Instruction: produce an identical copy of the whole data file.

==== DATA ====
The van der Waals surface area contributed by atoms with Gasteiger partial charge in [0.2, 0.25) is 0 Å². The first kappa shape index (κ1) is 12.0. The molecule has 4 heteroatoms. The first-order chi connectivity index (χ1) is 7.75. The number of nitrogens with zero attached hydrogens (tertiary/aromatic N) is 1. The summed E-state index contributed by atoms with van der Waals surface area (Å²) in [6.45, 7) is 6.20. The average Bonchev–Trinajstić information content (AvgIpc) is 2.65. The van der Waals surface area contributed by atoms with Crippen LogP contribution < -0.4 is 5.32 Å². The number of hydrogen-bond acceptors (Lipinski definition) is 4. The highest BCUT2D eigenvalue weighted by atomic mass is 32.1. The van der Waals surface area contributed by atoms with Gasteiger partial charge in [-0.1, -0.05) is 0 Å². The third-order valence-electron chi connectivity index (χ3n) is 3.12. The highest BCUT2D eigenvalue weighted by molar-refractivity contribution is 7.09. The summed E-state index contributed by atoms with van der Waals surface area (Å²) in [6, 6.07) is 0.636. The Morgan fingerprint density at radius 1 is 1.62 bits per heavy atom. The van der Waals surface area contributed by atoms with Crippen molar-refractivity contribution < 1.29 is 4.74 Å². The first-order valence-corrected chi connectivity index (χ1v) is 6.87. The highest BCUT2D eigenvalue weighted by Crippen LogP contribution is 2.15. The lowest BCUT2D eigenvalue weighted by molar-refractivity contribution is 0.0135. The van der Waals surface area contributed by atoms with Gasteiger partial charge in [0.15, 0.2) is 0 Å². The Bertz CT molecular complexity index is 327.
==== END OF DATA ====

The van der Waals surface area contributed by atoms with Gasteiger partial charge in [0.2, 0.25) is 0 Å². The first kappa shape index (κ1) is 12.0. The molecule has 4 heteroatoms. The first-order chi connectivity index (χ1) is 7.75. The number of nitrogens with zero attached hydrogens (tertiary/aromatic N) is 1. The summed E-state index contributed by atoms with van der Waals surface area (Å²) in [6.45, 7) is 6.20. The average Bonchev–Trinajstić information content (AvgIpc) is 2.65. The van der Waals surface area contributed by atoms with Crippen LogP contribution < -0.4 is 5.32 Å². The number of hydrogen-bond acceptors (Lipinski definition) is 4. The highest BCUT2D eigenvalue weighted by atomic mass is 32.1. The van der Waals surface area contributed by atoms with Gasteiger partial charge in [-0.1, -0.05) is 0 Å². The third-order valence-electron chi connectivity index (χ3n) is 3.12. The highest BCUT2D eigenvalue weighted by molar-refractivity contribution is 7.09. The summed E-state index contributed by atoms with van der Waals surface area (Å²) in [6, 6.07) is 0.636. The Morgan fingerprint density at radius 1 is 1.62 bits per heavy atom. The van der Waals surface area contributed by atoms with Crippen molar-refractivity contribution < 1.29 is 4.74 Å². The first-order valence-corrected chi connectivity index (χ1v) is 6.87. The highest BCUT2D eigenvalue weighted by Crippen LogP contribution is 2.15. The lowest BCUT2D eigenvalue weighted by molar-refractivity contribution is 0.0135. The van der Waals surface area contributed by atoms with Gasteiger partial charge in [0.15, 0.2) is 0 Å². The Bertz CT molecular complexity index is 327.